I gnash my environmentally-correct teeth when I see how what used to be called "coal" has now rebranded itself as "clean coal." As this article in Slate points out, there ain't no such thing.
The rebranding of coal, however, has got me thinking about why different political parties favor certain types of energy.
There are some ways of getting the energy we need that involve converting stuff to energy--stuff like coal, oil, natural gas, grain, and (to a lesser extent) uranium. Extracting, processing and selling that stuff is a very profitable and big business. Naturally, this energy options are favored by the party of big business.
There are also ways of getting energy that don't require the selling of stuff. These non-stuff sources include solar, geothermal, tidal, wind, and hydroelectric. Sure, there are big initial investments, as there are with any energy infrastructure. But once you've got your solar panels up and your windmill turning, you don't have to keep buying stuff to get energy out. Then there is no business for ExxonMobil, BP, etc.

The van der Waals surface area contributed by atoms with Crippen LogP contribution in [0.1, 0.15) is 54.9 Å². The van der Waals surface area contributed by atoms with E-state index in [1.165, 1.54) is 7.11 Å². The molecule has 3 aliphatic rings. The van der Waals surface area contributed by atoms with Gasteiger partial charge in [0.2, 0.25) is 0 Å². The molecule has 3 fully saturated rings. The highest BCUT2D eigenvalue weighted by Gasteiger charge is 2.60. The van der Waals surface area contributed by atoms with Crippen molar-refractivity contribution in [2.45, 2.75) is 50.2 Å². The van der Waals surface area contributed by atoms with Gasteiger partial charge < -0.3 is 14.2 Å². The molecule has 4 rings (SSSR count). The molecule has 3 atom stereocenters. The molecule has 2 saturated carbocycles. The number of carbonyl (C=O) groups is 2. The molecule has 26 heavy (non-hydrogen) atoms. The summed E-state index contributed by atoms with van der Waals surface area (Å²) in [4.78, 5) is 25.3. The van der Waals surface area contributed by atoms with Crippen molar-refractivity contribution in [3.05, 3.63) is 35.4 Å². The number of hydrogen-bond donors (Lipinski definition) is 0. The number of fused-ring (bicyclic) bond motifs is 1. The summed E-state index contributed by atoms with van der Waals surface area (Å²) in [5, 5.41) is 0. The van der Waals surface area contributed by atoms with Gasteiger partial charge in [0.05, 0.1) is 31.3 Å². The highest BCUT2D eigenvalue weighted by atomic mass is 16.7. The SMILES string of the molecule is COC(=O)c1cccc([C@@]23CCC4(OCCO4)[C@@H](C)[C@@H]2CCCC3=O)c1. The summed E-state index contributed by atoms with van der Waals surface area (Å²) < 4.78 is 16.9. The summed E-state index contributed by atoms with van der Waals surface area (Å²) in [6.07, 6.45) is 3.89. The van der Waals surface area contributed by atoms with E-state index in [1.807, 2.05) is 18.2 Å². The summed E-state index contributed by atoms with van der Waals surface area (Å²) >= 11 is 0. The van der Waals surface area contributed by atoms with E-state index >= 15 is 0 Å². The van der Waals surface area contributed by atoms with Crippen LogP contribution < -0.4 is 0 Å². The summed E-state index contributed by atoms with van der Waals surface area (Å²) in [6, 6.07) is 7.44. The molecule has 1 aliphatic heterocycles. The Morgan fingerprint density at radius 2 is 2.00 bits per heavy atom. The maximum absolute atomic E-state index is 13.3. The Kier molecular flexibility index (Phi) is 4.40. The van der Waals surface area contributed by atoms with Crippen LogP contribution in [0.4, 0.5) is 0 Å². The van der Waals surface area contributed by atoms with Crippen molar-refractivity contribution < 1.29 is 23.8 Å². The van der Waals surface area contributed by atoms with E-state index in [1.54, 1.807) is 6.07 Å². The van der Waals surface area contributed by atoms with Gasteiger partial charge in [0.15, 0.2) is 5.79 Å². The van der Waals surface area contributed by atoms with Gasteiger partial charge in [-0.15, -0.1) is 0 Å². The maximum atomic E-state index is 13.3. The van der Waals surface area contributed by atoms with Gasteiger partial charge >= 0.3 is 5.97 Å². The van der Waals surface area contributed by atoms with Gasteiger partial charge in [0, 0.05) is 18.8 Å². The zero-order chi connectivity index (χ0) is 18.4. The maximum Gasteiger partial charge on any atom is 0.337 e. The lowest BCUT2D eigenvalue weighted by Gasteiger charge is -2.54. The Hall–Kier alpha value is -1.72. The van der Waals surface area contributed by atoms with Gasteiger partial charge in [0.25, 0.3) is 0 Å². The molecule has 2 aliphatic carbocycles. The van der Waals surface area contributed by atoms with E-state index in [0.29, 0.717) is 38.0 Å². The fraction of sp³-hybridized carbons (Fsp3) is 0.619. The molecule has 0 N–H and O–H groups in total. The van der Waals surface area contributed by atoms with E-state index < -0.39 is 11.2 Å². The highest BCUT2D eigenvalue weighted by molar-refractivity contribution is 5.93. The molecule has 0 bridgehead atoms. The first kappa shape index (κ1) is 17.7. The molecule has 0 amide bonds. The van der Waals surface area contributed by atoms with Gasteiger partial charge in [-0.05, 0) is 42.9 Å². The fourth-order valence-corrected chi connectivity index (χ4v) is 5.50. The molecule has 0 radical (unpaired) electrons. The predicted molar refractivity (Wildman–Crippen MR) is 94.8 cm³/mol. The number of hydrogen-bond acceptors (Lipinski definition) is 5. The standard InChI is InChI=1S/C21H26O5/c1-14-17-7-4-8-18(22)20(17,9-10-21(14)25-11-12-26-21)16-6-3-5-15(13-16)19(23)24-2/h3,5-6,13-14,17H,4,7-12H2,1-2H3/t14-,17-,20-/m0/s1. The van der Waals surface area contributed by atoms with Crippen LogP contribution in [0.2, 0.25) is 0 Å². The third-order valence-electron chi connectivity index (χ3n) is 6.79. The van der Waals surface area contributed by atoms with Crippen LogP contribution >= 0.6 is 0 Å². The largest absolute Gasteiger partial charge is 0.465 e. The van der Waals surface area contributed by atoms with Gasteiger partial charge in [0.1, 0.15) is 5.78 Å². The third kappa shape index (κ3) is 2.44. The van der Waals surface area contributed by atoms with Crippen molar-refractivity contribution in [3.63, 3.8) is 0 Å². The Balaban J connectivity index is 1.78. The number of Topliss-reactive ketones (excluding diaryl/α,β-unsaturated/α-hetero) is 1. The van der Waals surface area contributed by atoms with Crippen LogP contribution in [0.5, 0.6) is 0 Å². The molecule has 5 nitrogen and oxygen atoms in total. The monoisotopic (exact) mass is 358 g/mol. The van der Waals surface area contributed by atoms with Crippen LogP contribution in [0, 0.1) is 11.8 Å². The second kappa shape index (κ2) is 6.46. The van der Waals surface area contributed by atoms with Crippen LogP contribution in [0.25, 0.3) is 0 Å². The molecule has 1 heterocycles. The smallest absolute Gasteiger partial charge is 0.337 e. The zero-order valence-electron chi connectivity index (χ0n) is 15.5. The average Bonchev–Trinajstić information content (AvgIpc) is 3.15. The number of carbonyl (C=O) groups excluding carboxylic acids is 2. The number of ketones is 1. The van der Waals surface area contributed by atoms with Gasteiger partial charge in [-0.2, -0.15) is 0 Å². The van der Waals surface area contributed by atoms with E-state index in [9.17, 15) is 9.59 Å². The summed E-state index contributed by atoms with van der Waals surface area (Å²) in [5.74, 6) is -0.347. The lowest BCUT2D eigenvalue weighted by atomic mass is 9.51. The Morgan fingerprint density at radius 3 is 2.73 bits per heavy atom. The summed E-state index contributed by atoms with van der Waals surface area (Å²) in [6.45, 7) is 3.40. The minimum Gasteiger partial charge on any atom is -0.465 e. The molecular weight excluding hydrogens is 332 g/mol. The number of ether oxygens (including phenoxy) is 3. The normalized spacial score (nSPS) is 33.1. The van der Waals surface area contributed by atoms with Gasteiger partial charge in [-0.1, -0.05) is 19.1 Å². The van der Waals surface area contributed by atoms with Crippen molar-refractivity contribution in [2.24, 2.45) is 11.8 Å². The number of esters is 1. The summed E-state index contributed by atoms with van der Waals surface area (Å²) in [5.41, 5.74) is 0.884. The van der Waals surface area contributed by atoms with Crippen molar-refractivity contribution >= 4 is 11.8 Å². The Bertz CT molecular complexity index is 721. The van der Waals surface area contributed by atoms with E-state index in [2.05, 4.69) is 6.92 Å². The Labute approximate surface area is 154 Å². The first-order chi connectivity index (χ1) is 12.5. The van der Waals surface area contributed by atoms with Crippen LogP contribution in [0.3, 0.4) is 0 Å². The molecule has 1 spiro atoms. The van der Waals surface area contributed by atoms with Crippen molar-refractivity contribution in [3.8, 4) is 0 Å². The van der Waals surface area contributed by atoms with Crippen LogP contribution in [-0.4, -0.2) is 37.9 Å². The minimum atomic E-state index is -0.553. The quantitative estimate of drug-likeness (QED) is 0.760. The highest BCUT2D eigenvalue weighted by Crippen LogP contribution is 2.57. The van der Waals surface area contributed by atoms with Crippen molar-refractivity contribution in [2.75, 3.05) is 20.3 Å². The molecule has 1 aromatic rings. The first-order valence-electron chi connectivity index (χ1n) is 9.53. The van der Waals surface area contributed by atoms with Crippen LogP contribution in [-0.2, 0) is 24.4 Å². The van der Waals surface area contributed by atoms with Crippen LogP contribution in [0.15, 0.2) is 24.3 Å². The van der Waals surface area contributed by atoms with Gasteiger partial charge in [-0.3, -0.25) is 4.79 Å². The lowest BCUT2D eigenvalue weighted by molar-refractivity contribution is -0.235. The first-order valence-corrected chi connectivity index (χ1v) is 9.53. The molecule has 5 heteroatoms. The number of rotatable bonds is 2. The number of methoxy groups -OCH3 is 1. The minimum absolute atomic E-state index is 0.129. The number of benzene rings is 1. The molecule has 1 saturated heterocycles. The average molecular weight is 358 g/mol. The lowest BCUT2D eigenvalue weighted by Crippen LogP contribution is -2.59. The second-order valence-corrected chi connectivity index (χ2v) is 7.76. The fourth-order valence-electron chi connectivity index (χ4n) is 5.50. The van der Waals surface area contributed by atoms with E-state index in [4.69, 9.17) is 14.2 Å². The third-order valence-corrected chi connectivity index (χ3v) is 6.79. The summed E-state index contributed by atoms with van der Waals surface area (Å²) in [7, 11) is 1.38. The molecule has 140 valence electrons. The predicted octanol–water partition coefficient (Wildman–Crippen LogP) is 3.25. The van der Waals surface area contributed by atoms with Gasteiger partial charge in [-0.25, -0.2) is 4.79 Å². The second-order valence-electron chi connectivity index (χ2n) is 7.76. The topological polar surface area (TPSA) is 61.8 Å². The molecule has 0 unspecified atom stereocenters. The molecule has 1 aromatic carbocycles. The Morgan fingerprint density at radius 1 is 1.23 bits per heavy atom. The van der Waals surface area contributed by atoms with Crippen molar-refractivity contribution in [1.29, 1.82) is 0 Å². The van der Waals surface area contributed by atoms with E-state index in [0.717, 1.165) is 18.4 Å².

This is not an especially deep or original insight, but it's still good to keep in mind as we make energy policy. Our energy mix twenty years from now is going to be quite different from what it is today--at least, I hope so (because if it's not, we're doomed). Both major party Presidential candidates are talking up this issue. But when it's time to cut deals, write funding lines, create programs, give tax breaks and otherwise use the power of the government to influence our energy future, it's a good idea to remember that we can have an energy future that doesn't involve the consumption of so much stuff. That kind of future, however, is not at all what Big Energy wants, and they will fight to block it.
What's more, because there isn't a massive and continuous revenue stream to be gained from non-stuff energy sources, it's less likely that our richest and strongest corporations will push for them. If you were the CEO of ExxonMobil, for example, would you invest in plants that make the equipment needed to harness the wind, solar, tidal, and geothermal energy, knowing that once your customers bought it, they wouldn't need you anymore? Or would you invest in "clean coal" and biofuels, both of which you can keep selling to consumers for years and years?
Capitalist self-interest, in other words, is not going to take us into the kind of non-stuff energy future we could--and should--have. It's going to be up to the government to change the economics of energy production, maybe by taxing stuff-energy and giving tax breaks for non-stuff energy. I can hear the oil companies screaming now.